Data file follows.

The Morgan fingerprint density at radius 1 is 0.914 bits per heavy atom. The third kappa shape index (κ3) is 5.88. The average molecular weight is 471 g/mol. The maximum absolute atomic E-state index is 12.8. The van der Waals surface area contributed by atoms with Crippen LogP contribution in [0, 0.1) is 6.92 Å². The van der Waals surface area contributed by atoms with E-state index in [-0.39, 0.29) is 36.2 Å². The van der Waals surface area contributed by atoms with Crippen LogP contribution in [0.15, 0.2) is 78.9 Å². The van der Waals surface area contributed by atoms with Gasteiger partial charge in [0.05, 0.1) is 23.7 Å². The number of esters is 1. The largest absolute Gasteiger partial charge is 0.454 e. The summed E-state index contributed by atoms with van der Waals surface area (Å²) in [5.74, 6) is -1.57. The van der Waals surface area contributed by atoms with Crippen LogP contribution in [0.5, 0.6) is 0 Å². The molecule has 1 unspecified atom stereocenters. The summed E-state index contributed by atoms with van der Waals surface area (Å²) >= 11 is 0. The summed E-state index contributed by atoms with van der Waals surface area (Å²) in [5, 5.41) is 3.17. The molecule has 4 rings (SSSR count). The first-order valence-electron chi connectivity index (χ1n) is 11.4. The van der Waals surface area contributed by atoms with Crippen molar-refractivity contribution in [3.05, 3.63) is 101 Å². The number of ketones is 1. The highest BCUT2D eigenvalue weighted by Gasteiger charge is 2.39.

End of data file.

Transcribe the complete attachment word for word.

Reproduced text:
The Morgan fingerprint density at radius 1 is 0.914 bits per heavy atom. The third kappa shape index (κ3) is 5.88. The average molecular weight is 471 g/mol. The maximum absolute atomic E-state index is 12.8. The van der Waals surface area contributed by atoms with Crippen LogP contribution in [0, 0.1) is 6.92 Å². The van der Waals surface area contributed by atoms with E-state index in [-0.39, 0.29) is 36.2 Å². The van der Waals surface area contributed by atoms with Crippen LogP contribution in [0.15, 0.2) is 78.9 Å². The van der Waals surface area contributed by atoms with Gasteiger partial charge in [0.05, 0.1) is 23.7 Å². The number of esters is 1. The largest absolute Gasteiger partial charge is 0.454 e. The summed E-state index contributed by atoms with van der Waals surface area (Å²) in [5.74, 6) is -1.57. The van der Waals surface area contributed by atoms with Crippen LogP contribution in [0.5, 0.6) is 0 Å². The molecule has 1 unspecified atom stereocenters. The summed E-state index contributed by atoms with van der Waals surface area (Å²) >= 11 is 0. The summed E-state index contributed by atoms with van der Waals surface area (Å²) in [5, 5.41) is 3.17. The molecule has 4 rings (SSSR count). The first-order valence-electron chi connectivity index (χ1n) is 11.4. The van der Waals surface area contributed by atoms with Crippen molar-refractivity contribution in [3.05, 3.63) is 101 Å². The number of ketones is 1. The highest BCUT2D eigenvalue weighted by Gasteiger charge is 2.39.